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  Founder: Len Mullenger
Classical Editor: Rob Barnett

 

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Bruno WALTER (1876-1962)
Sonata for piano and violin (1908) [34:20]
Karl GOLDMARK (1857-1934)

Suite No. 1 in D major for violin and piano, Op. 11 (1869) [30:21]
Philippe Graffin (violin, Pascal Devoyon (piano)
Rec 15-16 Jan 1999 (Walter, 23 June 2000 (Goldmark), Henry Wood Hall
HYPERION CDA67220 [64.41]

I was prompted to review this disc by a pretty happy encounter with Linn’s anthology of songs by Strauss, Marx and Walter. The Walter songs struck me as fresh, vivid and poetically engaging: review

Digging deeper I wondered about Walter’s other compositions largely despised and rejected by a man who was to rise to sustained fame as a conductor. There are two symphonies (1907, 1910), Das Siegesfest (Schiller) for soli, chorus and orchestra (1907), a string quartet (1903), a piano quintet (1904), a piano trio (1906), a violin sonata (1908) and various songs. I am indebted to the liner notes provided by Martin Anderson whose adventurous Toccata Classics label has just (September 2005) been launched.

Goldmark, best known for his Violin Concerto (beloved of Nathan Milstein) wrote several pieces for violin and piano. There are two suites (1869, 1893), a violin sonata (1874) as well as various smaller genre pieces. The notes suggest a baroque influence but it passes right by me. What I hear is a sequence of five romantic movements spun from the heritage of Schumann but looking towards the grace and smiles of Bruch and Dvořák. True there is a certain Bachian repose in the cantilena of the andante sostenuto but it is given the hybrid treatment with bardic arpeggiation from the piano. The finale is busy, brisk and breezy with a nod towards Mozart but a deeper obeisance to the Beethoven of the first two piano concertos. This is a work long on smiles; short on sighs.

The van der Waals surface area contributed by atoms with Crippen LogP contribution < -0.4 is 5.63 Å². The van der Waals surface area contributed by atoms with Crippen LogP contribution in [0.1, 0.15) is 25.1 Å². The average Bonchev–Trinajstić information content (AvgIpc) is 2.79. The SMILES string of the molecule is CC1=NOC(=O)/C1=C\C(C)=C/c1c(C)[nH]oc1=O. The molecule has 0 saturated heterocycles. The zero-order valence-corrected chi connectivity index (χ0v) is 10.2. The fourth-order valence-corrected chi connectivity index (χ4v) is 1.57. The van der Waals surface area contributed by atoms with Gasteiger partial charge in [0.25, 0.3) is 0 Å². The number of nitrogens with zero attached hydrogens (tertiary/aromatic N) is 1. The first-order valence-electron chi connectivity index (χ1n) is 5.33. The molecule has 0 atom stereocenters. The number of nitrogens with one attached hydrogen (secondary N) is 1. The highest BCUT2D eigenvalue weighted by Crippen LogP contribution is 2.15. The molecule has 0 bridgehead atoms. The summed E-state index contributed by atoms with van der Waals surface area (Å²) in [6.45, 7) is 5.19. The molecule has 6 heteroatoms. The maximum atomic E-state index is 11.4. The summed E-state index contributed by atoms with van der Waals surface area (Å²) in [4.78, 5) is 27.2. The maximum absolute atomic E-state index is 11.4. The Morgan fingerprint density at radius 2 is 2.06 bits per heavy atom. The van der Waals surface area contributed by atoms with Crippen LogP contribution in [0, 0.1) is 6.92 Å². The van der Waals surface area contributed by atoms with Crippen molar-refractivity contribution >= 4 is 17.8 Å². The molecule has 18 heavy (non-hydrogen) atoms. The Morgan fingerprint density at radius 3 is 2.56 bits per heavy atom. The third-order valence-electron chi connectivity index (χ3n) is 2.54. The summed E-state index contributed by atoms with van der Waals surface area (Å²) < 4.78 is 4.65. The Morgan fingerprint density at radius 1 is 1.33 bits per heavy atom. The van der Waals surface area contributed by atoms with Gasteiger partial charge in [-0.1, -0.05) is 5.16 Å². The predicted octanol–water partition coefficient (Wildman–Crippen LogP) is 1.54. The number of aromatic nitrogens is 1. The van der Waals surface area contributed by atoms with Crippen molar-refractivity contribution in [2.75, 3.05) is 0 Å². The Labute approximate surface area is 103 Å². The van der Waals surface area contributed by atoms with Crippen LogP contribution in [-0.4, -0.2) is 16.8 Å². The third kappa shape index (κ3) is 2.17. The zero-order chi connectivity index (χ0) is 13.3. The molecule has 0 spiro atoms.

The Walter Violin Sonata is lavishly proportioned though still twenty minutes shorter than Marx’s First Sonata. While I might take issue over the memorability of the Goldmark finale I entirely agree with Mr Anderson’s nice parallel drawn between the style of the Walter and the music of the precociously blessed Korngold who in 1908 lived upstairs from the Walters in Vienna at Theobaldgasse. The music is determinedly tonal and typically late romantic. In the first movement the piano uses a foreboding-heavy echo of the fate motif from Beethoven’s Fifth Symphony. The work has a number of intensely imaginative moments such as the syncopated sinister bass reflections of the Andante serioso. The third and final movement is a rather bitty Moderato in which Brahmsian manner meets Korngold-like sensuousness and dignified poetry.

Throughout Graffin and Devoyon respond with thoughtful poetry rather than unbridled abandon - such is the nature of this music.

Rob Barnett

See also review by Terry Barfoot

 



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